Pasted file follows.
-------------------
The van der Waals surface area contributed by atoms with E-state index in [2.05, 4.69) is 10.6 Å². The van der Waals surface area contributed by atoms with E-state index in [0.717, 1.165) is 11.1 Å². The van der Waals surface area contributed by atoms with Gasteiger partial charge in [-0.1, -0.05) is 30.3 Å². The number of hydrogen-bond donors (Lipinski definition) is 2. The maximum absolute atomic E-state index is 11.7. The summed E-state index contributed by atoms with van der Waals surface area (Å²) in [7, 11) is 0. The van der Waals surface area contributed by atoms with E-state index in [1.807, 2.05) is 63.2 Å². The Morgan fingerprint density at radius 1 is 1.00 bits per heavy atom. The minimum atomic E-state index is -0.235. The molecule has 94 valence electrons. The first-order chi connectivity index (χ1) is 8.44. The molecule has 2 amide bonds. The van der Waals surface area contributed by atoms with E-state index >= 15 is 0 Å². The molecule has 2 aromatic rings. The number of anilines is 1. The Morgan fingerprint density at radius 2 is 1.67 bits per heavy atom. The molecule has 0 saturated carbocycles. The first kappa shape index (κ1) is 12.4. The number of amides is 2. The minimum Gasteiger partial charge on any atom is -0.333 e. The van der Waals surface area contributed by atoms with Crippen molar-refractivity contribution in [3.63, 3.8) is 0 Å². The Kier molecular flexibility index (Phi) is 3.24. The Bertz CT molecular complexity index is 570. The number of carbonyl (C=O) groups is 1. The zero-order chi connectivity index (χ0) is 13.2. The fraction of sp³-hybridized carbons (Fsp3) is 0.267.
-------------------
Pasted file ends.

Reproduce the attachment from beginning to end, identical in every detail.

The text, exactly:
The van der Waals surface area contributed by atoms with E-state index in [2.05, 4.69) is 10.6 Å². The van der Waals surface area contributed by atoms with E-state index in [0.717, 1.165) is 11.1 Å². The van der Waals surface area contributed by atoms with Gasteiger partial charge in [-0.1, -0.05) is 30.3 Å². The number of hydrogen-bond donors (Lipinski definition) is 2. The maximum absolute atomic E-state index is 11.7. The summed E-state index contributed by atoms with van der Waals surface area (Å²) in [7, 11) is 0. The van der Waals surface area contributed by atoms with E-state index in [1.807, 2.05) is 63.2 Å². The Morgan fingerprint density at radius 1 is 1.00 bits per heavy atom. The minimum atomic E-state index is -0.235. The molecule has 94 valence electrons. The first-order chi connectivity index (χ1) is 8.44. The molecule has 2 amide bonds. The van der Waals surface area contributed by atoms with E-state index >= 15 is 0 Å². The molecule has 2 aromatic rings. The number of anilines is 1. The Morgan fingerprint density at radius 2 is 1.67 bits per heavy atom. The molecule has 0 saturated carbocycles. The first kappa shape index (κ1) is 12.4. The number of amides is 2. The minimum Gasteiger partial charge on any atom is -0.333 e. The van der Waals surface area contributed by atoms with Crippen molar-refractivity contribution in [3.63, 3.8) is 0 Å². The Kier molecular flexibility index (Phi) is 3.24. The Bertz CT molecular complexity index is 570. The number of carbonyl (C=O) groups is 1. The zero-order chi connectivity index (χ0) is 13.2. The fraction of sp³-hybridized carbons (Fsp3) is 0.267.